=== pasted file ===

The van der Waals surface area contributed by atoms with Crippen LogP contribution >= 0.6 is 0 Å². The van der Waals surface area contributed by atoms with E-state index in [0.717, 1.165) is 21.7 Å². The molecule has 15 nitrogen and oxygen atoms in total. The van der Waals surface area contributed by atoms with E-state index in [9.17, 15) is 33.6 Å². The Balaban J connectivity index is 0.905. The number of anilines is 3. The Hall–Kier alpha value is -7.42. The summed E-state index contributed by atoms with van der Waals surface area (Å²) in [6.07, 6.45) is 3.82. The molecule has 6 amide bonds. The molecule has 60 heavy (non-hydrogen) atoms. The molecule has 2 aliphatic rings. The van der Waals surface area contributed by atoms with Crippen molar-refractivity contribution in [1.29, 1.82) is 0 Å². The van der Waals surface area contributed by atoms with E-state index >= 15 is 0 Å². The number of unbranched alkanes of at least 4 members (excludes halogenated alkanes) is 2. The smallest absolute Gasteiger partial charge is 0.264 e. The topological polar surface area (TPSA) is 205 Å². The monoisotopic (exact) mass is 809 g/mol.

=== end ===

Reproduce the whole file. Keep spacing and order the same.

The van der Waals surface area contributed by atoms with Crippen LogP contribution >= 0.6 is 0 Å². The van der Waals surface area contributed by atoms with E-state index in [0.717, 1.165) is 21.7 Å². The molecule has 15 nitrogen and oxygen atoms in total. The van der Waals surface area contributed by atoms with E-state index in [9.17, 15) is 33.6 Å². The Balaban J connectivity index is 0.905. The number of anilines is 3. The Hall–Kier alpha value is -7.42. The summed E-state index contributed by atoms with van der Waals surface area (Å²) in [6.07, 6.45) is 3.82. The molecule has 6 amide bonds. The molecule has 60 heavy (non-hydrogen) atoms. The molecule has 2 aliphatic rings. The van der Waals surface area contributed by atoms with Crippen molar-refractivity contribution in [1.29, 1.82) is 0 Å². The van der Waals surface area contributed by atoms with E-state index >= 15 is 0 Å². The number of unbranched alkanes of at least 4 members (excludes halogenated alkanes) is 2. The smallest absolute Gasteiger partial charge is 0.264 e. The topological polar surface area (TPSA) is 205 Å². The monoisotopic (exact) mass is 809 g/mol.